School uniforms can restrict movement, making children less active.

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Wearing uniforms to school has been linked to underachievement in young children. exerciseEspecially girls.

With many children missing World Health Organization (WHO) recommendation At least 60 minutes of exercise per day, Margaret Ryan at Cambridge University and his colleagues decided to find out why.

They analyzed existing data on the physical activity levels of more than 1 million people. Children 5- to 17-year-olds from 135 countries and territories, which they compared with their online survey results on how common school uniforms are in those places.

Overall, boys were 1.5 times more likely than girls to meet WHO recommendations for physical activity. But the gap is nearly twice as large among younger children who live in places where school uniforms are the norm, Ryan says.

Among secondary school students (typically ages 11 to 17), uniforms did not appear to be associated with any sex-related differences in physical activity. However, in primary schools (ages 5 to 10), the gap between girls and boys was 9.8 percentage points in areas where at least 50 percent of schools required uniforms, compared to 5.5 percentage points where such Requirements were few.

According to the researchers, the difference in results between older and younger children may be because primary school-aged children get more physical activity from sporadic activities throughout the day, while teenagers get more of their total physical activity from structured activities. get from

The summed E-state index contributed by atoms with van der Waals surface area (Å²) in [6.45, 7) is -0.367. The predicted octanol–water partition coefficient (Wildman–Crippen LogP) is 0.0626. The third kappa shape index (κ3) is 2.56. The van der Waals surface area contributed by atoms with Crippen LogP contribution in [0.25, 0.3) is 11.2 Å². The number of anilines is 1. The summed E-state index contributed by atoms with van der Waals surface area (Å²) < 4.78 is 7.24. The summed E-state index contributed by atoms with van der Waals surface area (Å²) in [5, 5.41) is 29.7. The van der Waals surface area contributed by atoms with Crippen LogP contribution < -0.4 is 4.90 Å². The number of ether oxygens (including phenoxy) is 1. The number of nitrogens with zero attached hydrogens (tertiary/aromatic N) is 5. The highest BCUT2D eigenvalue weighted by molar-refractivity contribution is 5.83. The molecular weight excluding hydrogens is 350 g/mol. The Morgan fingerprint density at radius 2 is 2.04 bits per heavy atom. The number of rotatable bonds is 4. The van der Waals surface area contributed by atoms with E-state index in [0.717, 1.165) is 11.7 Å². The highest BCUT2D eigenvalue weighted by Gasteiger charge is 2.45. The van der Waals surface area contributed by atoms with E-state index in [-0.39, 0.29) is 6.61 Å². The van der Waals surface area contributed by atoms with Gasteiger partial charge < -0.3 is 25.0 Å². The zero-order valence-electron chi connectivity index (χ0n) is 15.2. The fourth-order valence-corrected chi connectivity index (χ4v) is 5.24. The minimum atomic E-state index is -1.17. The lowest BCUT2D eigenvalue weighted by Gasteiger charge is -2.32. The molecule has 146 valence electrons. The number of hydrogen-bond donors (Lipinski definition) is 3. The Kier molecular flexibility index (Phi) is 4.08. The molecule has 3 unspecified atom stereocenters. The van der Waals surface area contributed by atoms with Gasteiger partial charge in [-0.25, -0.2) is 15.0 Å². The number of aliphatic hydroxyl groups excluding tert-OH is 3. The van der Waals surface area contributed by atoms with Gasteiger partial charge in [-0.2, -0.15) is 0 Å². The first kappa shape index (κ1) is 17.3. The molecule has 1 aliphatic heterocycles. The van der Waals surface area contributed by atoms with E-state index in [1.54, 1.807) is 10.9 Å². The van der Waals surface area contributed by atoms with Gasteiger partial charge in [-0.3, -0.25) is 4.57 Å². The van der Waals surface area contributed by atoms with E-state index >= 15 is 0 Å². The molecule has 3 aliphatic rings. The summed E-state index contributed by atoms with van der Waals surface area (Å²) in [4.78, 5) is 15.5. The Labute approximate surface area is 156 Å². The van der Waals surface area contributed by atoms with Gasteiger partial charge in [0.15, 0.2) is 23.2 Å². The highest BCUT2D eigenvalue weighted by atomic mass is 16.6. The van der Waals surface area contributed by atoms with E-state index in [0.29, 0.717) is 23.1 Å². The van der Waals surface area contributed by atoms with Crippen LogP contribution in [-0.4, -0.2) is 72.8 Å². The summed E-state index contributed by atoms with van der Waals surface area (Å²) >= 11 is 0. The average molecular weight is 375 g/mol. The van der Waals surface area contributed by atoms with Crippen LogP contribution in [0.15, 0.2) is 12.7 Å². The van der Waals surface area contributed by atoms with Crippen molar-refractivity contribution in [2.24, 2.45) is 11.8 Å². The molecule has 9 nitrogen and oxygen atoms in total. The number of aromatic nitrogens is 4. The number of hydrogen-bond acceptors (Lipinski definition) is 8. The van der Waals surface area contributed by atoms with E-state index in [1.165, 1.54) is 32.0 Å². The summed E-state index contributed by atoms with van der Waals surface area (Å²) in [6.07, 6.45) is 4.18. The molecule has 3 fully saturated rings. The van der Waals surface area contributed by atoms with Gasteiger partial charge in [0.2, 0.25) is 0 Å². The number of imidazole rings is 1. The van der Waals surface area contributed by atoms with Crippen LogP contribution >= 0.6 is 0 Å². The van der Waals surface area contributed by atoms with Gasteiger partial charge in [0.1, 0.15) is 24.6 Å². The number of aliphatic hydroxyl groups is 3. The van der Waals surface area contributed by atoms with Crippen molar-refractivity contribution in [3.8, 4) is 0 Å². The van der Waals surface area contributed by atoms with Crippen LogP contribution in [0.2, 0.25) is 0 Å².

“Girls may feel less confident doing things like cartwheels and tumbles on the playground, or riding bikes on a windy day, if they’re wearing a skirt or dress,” says the team member. Esther van SileusAlso at Cambridge University.

While the findings don’t show that uniforms are the cause of lower exercise rates, they are consistent with other studies that ban uniforms for children, especially girls.

A study in ChileFor example, it was found that when children wore sports uniforms to school instead of traditional clothing, such as skirts, blouses, ties and blazers, their cardiorespiratory fitness improved. There is concern that uniforms are stifling athletic activity among children, Ireland’s former sports minister Jack Chambers Mentioned the problem In the December 2022 report on youth sport.

While the findings do not support a “blanket ban” on uniforms, they do suggest that more research is needed, particularly on whether changing uniforms can help. “We don’t know, for example, if it’s the design of the uniform, the fabric or the shoes, specifically, that could be a factor,” Ryan says.